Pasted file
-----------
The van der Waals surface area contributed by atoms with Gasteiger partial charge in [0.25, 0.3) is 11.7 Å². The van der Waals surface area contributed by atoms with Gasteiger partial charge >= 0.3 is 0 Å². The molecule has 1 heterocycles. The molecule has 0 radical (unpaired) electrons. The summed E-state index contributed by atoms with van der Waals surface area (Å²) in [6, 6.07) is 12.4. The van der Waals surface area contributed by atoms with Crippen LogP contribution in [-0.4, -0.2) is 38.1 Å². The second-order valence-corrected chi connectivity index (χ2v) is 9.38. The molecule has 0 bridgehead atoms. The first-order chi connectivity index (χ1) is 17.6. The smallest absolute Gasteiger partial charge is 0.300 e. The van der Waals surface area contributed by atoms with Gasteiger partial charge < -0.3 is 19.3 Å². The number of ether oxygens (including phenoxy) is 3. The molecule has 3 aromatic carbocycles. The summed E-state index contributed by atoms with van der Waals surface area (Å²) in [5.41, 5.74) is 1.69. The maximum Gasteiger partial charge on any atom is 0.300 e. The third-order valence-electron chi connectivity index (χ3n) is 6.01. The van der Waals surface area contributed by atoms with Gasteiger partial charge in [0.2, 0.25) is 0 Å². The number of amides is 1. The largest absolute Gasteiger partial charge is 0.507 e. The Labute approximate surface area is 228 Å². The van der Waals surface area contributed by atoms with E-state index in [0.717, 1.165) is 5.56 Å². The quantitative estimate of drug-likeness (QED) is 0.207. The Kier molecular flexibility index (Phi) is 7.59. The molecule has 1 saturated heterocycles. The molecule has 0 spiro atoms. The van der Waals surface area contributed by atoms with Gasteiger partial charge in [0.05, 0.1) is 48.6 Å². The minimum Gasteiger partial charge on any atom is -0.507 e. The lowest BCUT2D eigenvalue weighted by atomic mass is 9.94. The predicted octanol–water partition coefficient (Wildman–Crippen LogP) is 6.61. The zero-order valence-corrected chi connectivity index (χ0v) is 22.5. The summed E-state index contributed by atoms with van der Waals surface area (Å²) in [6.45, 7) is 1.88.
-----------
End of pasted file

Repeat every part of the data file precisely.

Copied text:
The van der Waals surface area contributed by atoms with Gasteiger partial charge in [0.25, 0.3) is 11.7 Å². The van der Waals surface area contributed by atoms with Gasteiger partial charge >= 0.3 is 0 Å². The molecule has 1 heterocycles. The molecule has 0 radical (unpaired) electrons. The summed E-state index contributed by atoms with van der Waals surface area (Å²) in [6, 6.07) is 12.4. The van der Waals surface area contributed by atoms with Crippen LogP contribution in [-0.4, -0.2) is 38.1 Å². The second-order valence-corrected chi connectivity index (χ2v) is 9.38. The molecule has 0 bridgehead atoms. The first-order chi connectivity index (χ1) is 17.6. The smallest absolute Gasteiger partial charge is 0.300 e. The van der Waals surface area contributed by atoms with Gasteiger partial charge < -0.3 is 19.3 Å². The number of ether oxygens (including phenoxy) is 3. The molecule has 3 aromatic carbocycles. The summed E-state index contributed by atoms with van der Waals surface area (Å²) in [5.41, 5.74) is 1.69. The maximum Gasteiger partial charge on any atom is 0.300 e. The third-order valence-electron chi connectivity index (χ3n) is 6.01. The van der Waals surface area contributed by atoms with Gasteiger partial charge in [0.2, 0.25) is 0 Å². The number of amides is 1. The largest absolute Gasteiger partial charge is 0.507 e. The Labute approximate surface area is 228 Å². The van der Waals surface area contributed by atoms with E-state index in [0.717, 1.165) is 5.56 Å². The quantitative estimate of drug-likeness (QED) is 0.207. The Kier molecular flexibility index (Phi) is 7.59. The molecule has 1 saturated heterocycles. The molecule has 0 spiro atoms. The van der Waals surface area contributed by atoms with Gasteiger partial charge in [0.05, 0.1) is 48.6 Å². The minimum Gasteiger partial charge on any atom is -0.507 e. The lowest BCUT2D eigenvalue weighted by atomic mass is 9.94. The predicted octanol–water partition coefficient (Wildman–Crippen LogP) is 6.61. The zero-order valence-corrected chi connectivity index (χ0v) is 22.5. The summed E-state index contributed by atoms with van der Waals surface area (Å²) in [6.45, 7) is 1.88.